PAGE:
Some people speculate about a "big surprise." Others muse about the idea of swapping out the president or the vice president for a new, better candidate. Wikler said he's even heard the occasional mention of "a body double."

"It's kind of part of the ambient noise of the universe," said Wikler.

President Biden and first lady Jill Biden at the annual White House Easter Egg Roll on April 1.
Kent Nishimura / Getty Images
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Getty Images
President Biden and first lady Jill Biden at the annual White House Easter Egg Roll on April 1.

"We are all conspiracy theorists now"

The surge in doubts about political facts is being fueled by an ecosystem of media and social media built up around amplifying disinformation, said Melissa Ryan, a consultant who specializes in combating disinformation.

"I mean, we are all conspiracy theorists now," said Ryan. "We are just in this place, societally, where everything is a conspiracy theory and no one trusts anyone."

She said right-wing influencers are playing up Biden's age and wild ideas about possible replacements as a strategy to build up their audiences, a sort of engagement bait. But this isn't new. She recalls it during the Clinton and Obama presidencies too.

"That kind of stuff has always been in the ether," she said. "But it no longer stays on right-wing talk radio. It's become so much more mainstream."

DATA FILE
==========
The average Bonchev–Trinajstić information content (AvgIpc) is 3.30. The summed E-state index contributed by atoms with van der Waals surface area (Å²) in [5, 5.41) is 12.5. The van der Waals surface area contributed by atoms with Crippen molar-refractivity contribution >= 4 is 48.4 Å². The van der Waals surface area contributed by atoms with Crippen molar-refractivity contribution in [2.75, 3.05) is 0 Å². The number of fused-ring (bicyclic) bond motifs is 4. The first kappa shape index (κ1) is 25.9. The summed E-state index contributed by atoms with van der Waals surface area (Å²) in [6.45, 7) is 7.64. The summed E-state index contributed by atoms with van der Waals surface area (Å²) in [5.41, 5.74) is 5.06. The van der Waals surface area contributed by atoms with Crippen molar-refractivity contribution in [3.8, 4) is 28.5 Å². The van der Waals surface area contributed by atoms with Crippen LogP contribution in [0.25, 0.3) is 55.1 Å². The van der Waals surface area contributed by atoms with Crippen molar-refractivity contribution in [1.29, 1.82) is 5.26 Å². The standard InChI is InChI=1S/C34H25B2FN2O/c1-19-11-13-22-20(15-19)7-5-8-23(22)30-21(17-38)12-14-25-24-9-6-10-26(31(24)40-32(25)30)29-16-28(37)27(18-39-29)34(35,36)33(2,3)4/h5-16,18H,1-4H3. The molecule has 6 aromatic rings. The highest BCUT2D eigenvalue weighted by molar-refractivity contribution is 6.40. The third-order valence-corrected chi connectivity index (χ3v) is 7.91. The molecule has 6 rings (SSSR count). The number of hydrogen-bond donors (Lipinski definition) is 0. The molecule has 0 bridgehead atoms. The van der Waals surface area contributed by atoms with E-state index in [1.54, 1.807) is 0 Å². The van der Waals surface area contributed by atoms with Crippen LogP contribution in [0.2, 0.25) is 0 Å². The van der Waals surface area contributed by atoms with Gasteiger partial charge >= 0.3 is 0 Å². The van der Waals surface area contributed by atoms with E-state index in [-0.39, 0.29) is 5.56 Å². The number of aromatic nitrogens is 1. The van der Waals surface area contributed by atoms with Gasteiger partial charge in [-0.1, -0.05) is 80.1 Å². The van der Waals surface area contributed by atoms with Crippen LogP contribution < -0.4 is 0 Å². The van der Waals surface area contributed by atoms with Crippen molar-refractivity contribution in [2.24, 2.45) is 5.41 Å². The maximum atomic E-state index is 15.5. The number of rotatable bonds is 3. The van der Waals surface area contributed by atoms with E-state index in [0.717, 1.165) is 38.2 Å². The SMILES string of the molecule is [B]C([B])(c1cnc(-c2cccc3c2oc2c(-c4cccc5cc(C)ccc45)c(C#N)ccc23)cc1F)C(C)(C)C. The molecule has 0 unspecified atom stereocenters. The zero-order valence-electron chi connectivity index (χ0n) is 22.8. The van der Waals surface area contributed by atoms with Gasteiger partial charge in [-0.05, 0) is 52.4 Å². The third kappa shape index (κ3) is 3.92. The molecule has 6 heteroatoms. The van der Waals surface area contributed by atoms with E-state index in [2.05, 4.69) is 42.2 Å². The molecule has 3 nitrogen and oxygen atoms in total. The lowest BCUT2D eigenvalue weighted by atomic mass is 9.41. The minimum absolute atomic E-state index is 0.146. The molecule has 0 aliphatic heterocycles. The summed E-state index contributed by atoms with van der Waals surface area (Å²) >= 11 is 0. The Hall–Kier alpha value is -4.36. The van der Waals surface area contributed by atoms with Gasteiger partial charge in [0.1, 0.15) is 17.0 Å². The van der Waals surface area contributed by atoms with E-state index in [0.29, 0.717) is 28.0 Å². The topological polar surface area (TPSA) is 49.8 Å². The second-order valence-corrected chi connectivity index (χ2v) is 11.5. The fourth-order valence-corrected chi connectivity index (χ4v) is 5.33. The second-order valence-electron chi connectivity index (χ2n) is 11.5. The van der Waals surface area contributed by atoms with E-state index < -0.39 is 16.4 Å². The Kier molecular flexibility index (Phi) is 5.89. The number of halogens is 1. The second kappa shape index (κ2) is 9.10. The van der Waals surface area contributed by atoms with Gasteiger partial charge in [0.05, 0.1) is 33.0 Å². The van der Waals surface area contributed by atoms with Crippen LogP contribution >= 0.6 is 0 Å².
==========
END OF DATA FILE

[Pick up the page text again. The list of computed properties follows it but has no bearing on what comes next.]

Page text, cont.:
President Biden walks to board Air Force One on March 29.
Brendan Smialowski / AFP via Getty Images
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AFP via Getty Images
President Biden walks to board Air Force One on March 29.

For some voters, it's wishful thinking

Sarah Longwell runs focus groups as part of an effort called Republican Voters Against Trump. She said she has heard variations on this from voters all across the political spectrum.

She said some people have bought into a prevalent (and false) right-wing narrative that "Biden isn't just old, but actually has dementia and that somebody else is pulling the strings, that there is someone else who is sort of propping him up."

But in other cases, Longwell said she thinks some people are simply staring down reality and trying to wish it away.

"Sometimes I liken it to going through the five stages of grief," Longwell said, describing voters who don't want to accept that 2024 is a rematch between the same two men who fought it out in 2020.

This idea of, like, 'You could swap somebody out, you could have somebody new,'" said Longwell. "It's all part of, 'This can't be the reality that we're living in.' And it's why acceptance — getting to acceptance — is so important."